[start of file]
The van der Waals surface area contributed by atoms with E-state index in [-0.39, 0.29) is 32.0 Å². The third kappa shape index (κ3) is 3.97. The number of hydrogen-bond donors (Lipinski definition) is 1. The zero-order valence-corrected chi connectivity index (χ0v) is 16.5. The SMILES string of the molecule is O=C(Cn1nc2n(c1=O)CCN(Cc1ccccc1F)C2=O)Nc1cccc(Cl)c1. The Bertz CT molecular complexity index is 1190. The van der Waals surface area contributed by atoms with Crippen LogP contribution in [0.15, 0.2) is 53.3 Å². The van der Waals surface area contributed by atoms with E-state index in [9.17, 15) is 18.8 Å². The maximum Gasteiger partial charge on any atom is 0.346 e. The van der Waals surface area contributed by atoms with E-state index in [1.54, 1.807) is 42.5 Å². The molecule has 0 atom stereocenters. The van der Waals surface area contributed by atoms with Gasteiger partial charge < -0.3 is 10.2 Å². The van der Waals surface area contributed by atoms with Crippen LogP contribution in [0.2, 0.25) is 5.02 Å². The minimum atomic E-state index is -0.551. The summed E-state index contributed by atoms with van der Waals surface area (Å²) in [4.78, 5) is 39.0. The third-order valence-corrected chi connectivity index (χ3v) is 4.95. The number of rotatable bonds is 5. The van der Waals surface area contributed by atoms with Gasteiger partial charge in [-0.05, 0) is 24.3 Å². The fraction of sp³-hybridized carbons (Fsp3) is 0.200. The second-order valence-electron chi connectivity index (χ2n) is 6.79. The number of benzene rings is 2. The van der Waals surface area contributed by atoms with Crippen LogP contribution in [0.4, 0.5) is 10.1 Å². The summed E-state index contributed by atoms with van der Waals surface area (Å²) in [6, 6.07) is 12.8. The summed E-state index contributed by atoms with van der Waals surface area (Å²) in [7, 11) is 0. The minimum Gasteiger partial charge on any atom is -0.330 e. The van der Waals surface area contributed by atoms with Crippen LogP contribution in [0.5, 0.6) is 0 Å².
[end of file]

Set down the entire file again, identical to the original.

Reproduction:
The van der Waals surface area contributed by atoms with E-state index in [-0.39, 0.29) is 32.0 Å². The third kappa shape index (κ3) is 3.97. The number of hydrogen-bond donors (Lipinski definition) is 1. The zero-order valence-corrected chi connectivity index (χ0v) is 16.5. The SMILES string of the molecule is O=C(Cn1nc2n(c1=O)CCN(Cc1ccccc1F)C2=O)Nc1cccc(Cl)c1. The Bertz CT molecular complexity index is 1190. The van der Waals surface area contributed by atoms with Crippen LogP contribution in [0.15, 0.2) is 53.3 Å². The van der Waals surface area contributed by atoms with E-state index in [9.17, 15) is 18.8 Å². The maximum Gasteiger partial charge on any atom is 0.346 e. The van der Waals surface area contributed by atoms with E-state index in [1.54, 1.807) is 42.5 Å². The molecule has 0 atom stereocenters. The van der Waals surface area contributed by atoms with Gasteiger partial charge < -0.3 is 10.2 Å². The van der Waals surface area contributed by atoms with Crippen LogP contribution in [0.2, 0.25) is 5.02 Å². The minimum atomic E-state index is -0.551. The summed E-state index contributed by atoms with van der Waals surface area (Å²) in [4.78, 5) is 39.0. The third-order valence-corrected chi connectivity index (χ3v) is 4.95. The number of rotatable bonds is 5. The van der Waals surface area contributed by atoms with Gasteiger partial charge in [-0.05, 0) is 24.3 Å². The fraction of sp³-hybridized carbons (Fsp3) is 0.200. The second-order valence-electron chi connectivity index (χ2n) is 6.79. The number of benzene rings is 2. The van der Waals surface area contributed by atoms with Crippen LogP contribution in [0.4, 0.5) is 10.1 Å². The summed E-state index contributed by atoms with van der Waals surface area (Å²) in [6, 6.07) is 12.8. The summed E-state index contributed by atoms with van der Waals surface area (Å²) in [7, 11) is 0. The minimum Gasteiger partial charge on any atom is -0.330 e. The van der Waals surface area contributed by atoms with Crippen LogP contribution in [0.5, 0.6) is 0 Å².